– user16
    Commented Apr 27, 2015 at 10:09
  • +1 on the pun, and I'm sure that along the 80's and 90's, people thought we had hit the limits... before several key genres revolutionized the world. Commented Apr 27, 2015 at 12:33
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    there's not a lot POST mid-90s - that's kind of my point really. 20 years is a long time for "not much" to happen!
    – user16
    Commented Apr 27, 2015 at 13:41
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    @topomorto I think 'major' is perhaps what we're hung up on. Going back to my answer, genre shifts felt major pre 2000 mainly because they had a much greater market saturation due to how the music industry marketed them. Post 2000, se simply have fewer major genres but a lot more niche genres due to the major shift in the industry. A parallel might be to look at arena bands. Pre 2000 much of the pop genres had artists at the top that would routinely sell out stadiums. That's not nearly as true anymore. As the industry fragmented, it became more difficult any one genre (and, in turn, any...
    – DA.
    Commented Apr 29, 2015 at 6:33
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    ...one artist) to grab a large marketshare of the audience.
    – DA.
    Commented Apr 29, 2015 at 6:33

Music is constantly shifting and moving with trends and against trends. 60's and 70's explorative music eventually gave way to Punk, which was the anthesis to Progressive Rock. Angry youth who couldn't play instruments but desperately wanted to be heard.

Eventually the musicianship of bands like Yes, Genesis and Rush gave way to sterile music like Culture Club and Simple Minds. Then again we had an upsurge in angry musicians who had a lot to say and wanted to rebel, and 80's Hair Metal was born.

Eventually that died down and was replaced by softer bands like U2, Dave Matthews and others, and then in the middle of the 90's we were hit with Grunge.

Always this ebb and flow, with lots of overlap. Music will always evolve, and new genres and sub-genres will always be born. Why? Mainly because as a people, we love to categorize. And when something doesn't fit neatly in a box, we will just give it a new name.

  • ...I note that you end your story with the mid-90s, which is the 'cut-off point' I mentioned in the first place!
    – user16
    Commented May 6, 2015 at 21:10
  • Well, EDM is the new rage (Skrillex, Bargore, et al), so that's a new genre. Commented May 6, 2015 at 22:39
  • EDM started in the 80s, or arguably even earlier. Dubstep has steadily got more popular recently but still (as I said on DJ Aftershock's post) seems like more of an evolution of grungy electronic stuff that was around in the early 90s. Still, it does seem like it is evolving - Skrillex (I just had a listen) seems to have a kind of 'mashup' thing going on...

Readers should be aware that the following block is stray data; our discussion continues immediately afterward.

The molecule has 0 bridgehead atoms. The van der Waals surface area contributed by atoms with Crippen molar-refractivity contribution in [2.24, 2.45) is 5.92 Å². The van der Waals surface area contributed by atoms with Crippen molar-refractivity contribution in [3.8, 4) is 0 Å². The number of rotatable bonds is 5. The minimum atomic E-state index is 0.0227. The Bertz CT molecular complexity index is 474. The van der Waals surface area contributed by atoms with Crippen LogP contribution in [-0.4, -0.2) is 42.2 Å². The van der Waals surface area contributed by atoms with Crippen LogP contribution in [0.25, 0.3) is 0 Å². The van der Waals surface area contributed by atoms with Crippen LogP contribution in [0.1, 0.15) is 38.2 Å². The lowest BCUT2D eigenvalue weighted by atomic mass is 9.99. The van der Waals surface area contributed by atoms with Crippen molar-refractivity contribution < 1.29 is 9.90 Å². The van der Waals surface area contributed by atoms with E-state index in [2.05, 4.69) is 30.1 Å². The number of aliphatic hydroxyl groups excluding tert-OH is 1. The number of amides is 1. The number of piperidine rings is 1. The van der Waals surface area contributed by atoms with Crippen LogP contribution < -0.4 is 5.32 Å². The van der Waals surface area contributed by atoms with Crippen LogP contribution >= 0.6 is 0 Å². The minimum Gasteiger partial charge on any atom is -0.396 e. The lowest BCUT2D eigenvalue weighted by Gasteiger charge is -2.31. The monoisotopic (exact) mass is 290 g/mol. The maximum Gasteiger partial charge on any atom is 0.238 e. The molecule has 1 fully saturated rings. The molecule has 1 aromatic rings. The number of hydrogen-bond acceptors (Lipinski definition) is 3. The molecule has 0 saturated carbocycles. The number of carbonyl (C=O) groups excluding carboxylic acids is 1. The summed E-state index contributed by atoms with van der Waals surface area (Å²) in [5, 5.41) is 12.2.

– user16
    Commented May 6, 2015 at 22:56
  • Having said that, these guys (in 1992) had a kind of mashup thing going on too... youtube.com/watch?v=BkczzkGrYDQ
    – user16
    Commented May 6, 2015 at 23:14
  • This gives an (oversimplified) version of music history, but it does not address the question, which is about the seeming lack of new genres. That the pendulum isn't swinging as much as it used to... Commented May 7, 2015 at 7:44

I don't believe that something really new will happen in pop music with the limited palette of chord types and chord progressions currently used.

After all, if it's true that there are only 4 chord types commonly used (major, minor, dominant 7th, and suspended 4th), and a I IV V chord progression (or variation thereof) is standard compositional fare, the workable combinations will be explored and exhausted, eventually. I argue that this has happened, but wouldn't be able to say exactly when it did.

Sure, music could continue to evolve rhythmically, only. We could have new rhythms and hybrid-rhythms of all kinds. We could have new dance crazes and amazing vocal gymnastics performed with the spoken word.

But I think that if pop music were to embrace more interesting melodies, extended chords, complex harmonies, subtle chord progressions, and virtuoso solos that are improvised - it would open up whole new vistas.

Of course, if that happened, something like jazz music (think Big Band Swing era) would be pop music, once again :)

  • You missed my favourite chord, the suspended second, and its cousin the minor 9th - not to mention the majestic open fifth! On the other hand, the dominant 7th seems to be on the slide (as mentioned in the linked article).
    – user16
    Commented May 8, 2015 at 0:47
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    Hasn't "pop" music already explored interesting melodies, extended chords, subtle chord progressions and virtuoso solos in the progressive rock of the '70s? Commented May 8, 2015 at 7:34
  • I would agree with you about progressive rock of the '70s having already explored the things I mention - except for "extended" chords and possibly "improvised" solos. So, I would say that jazz fusion (so far) has been the only genre that completely "fills the bill", for me. And I'm not suggesting that some new genre should have "all" these characteristics because we'd have deja vu (jazz fusion - which we still have anyway) all over again. They're just components to consider playing around with. Commented May 8, 2015 at 16:08
  • A lot of music plays around with all these things, creating new amalgamations of already existing genres. All types of chords have been used, and improvisation is no stranger to household names as Allman Brothers and The Grateful Dead. Something akin to a new genre hasn't occurred for quite a while, which is what the question, in my understanding, is about. Commented May 8, 2015 at 18:46

New genres are typically innovated by an isolated closely-knit subgroup from a specific geographic location -- jazz from New Orleans, house from Detroit, hip-hop from the Bronx, reggae from Jamaica, bluegrass from Appalachia, and so forth. What makes the new genre distinctive is the way it develops for a while, aligned solely to that subculture, and insulated from outside influences.

The main thing that has changed in the modern world is that people are connected in different ways. The internet has given rise to smaller, less localized and less isolated subcultures, so it tends to spin off an endless variety of short-lived subgenres rather than create big, infrequent seismic changes as was true in the past.

Despite that, the next big genre has probably already been born somewhere --some forgotten and isolated refugee camp perhaps --invisible and inaudible to everyone except those who are creating it. We'll learn about it years later, when it finally goes mainstream.